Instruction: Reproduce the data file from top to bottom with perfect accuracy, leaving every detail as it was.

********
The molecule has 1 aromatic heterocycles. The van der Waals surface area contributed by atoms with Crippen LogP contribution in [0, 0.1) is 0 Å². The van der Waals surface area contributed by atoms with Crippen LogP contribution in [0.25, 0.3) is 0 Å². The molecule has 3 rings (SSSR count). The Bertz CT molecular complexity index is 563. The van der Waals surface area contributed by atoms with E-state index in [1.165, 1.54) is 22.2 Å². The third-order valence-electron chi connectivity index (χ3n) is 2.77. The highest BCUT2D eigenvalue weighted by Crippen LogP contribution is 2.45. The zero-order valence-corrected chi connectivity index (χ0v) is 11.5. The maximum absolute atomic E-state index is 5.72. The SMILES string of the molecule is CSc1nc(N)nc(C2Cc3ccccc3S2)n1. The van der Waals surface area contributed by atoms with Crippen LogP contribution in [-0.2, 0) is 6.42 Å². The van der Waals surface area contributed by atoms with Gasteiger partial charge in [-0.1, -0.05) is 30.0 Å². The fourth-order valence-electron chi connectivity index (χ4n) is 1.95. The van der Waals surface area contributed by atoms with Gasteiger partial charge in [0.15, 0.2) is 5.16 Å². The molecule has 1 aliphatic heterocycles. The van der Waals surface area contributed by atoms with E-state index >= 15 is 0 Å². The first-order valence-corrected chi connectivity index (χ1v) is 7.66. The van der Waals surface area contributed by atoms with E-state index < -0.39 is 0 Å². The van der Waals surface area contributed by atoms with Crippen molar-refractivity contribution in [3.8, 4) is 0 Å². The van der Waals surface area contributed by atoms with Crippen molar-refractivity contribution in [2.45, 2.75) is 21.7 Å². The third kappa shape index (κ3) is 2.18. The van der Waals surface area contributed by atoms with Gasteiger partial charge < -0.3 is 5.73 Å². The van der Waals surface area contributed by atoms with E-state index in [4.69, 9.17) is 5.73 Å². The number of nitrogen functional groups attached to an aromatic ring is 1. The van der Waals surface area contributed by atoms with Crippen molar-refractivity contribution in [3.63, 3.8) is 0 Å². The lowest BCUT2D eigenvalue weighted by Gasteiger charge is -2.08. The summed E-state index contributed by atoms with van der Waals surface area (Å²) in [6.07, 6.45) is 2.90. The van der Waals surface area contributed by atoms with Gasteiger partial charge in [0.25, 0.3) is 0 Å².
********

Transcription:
The molecule has 1 aromatic heterocycles. The van der Waals surface area contributed by atoms with Crippen LogP contribution in [0, 0.1) is 0 Å². The van der Waals surface area contributed by atoms with Crippen LogP contribution in [0.25, 0.3) is 0 Å². The molecule has 3 rings (SSSR count). The Bertz CT molecular complexity index is 563. The van der Waals surface area contributed by atoms with E-state index in [1.165, 1.54) is 22.2 Å². The third-order valence-electron chi connectivity index (χ3n) is 2.77. The highest BCUT2D eigenvalue weighted by Crippen LogP contribution is 2.45. The zero-order valence-corrected chi connectivity index (χ0v) is 11.5. The maximum absolute atomic E-state index is 5.72. The SMILES string of the molecule is CSc1nc(N)nc(C2Cc3ccccc3S2)n1. The van der Waals surface area contributed by atoms with Crippen LogP contribution in [-0.2, 0) is 6.42 Å². The van der Waals surface area contributed by atoms with Gasteiger partial charge in [-0.1, -0.05) is 30.0 Å². The fourth-order valence-electron chi connectivity index (χ4n) is 1.95. The van der Waals surface area contributed by atoms with Gasteiger partial charge in [0.15, 0.2) is 5.16 Å². The molecule has 1 aliphatic heterocycles. The van der Waals surface area contributed by atoms with E-state index >= 15 is 0 Å². The first-order valence-corrected chi connectivity index (χ1v) is 7.66. The van der Waals surface area contributed by atoms with E-state index < -0.39 is 0 Å². The van der Waals surface area contributed by atoms with Crippen molar-refractivity contribution in [3.8, 4) is 0 Å². The van der Waals surface area contributed by atoms with Crippen molar-refractivity contribution in [2.45, 2.75) is 21.7 Å². The third kappa shape index (κ3) is 2.18. The van der Waals surface area contributed by atoms with Gasteiger partial charge < -0.3 is 5.73 Å². The van der Waals surface area contributed by atoms with E-state index in [4.69, 9.17) is 5.73 Å². The number of nitrogen functional groups attached to an aromatic ring is 1. The van der Waals surface area contributed by atoms with Crippen molar-refractivity contribution in [3.63, 3.8) is 0 Å². The lowest BCUT2D eigenvalue weighted by Gasteiger charge is -2.08. The summed E-state index contributed by atoms with van der Waals surface area (Å²) in [6.07, 6.45) is 2.90. The van der Waals surface area contributed by atoms with Gasteiger partial charge in [0.25, 0.3) is 0 Å².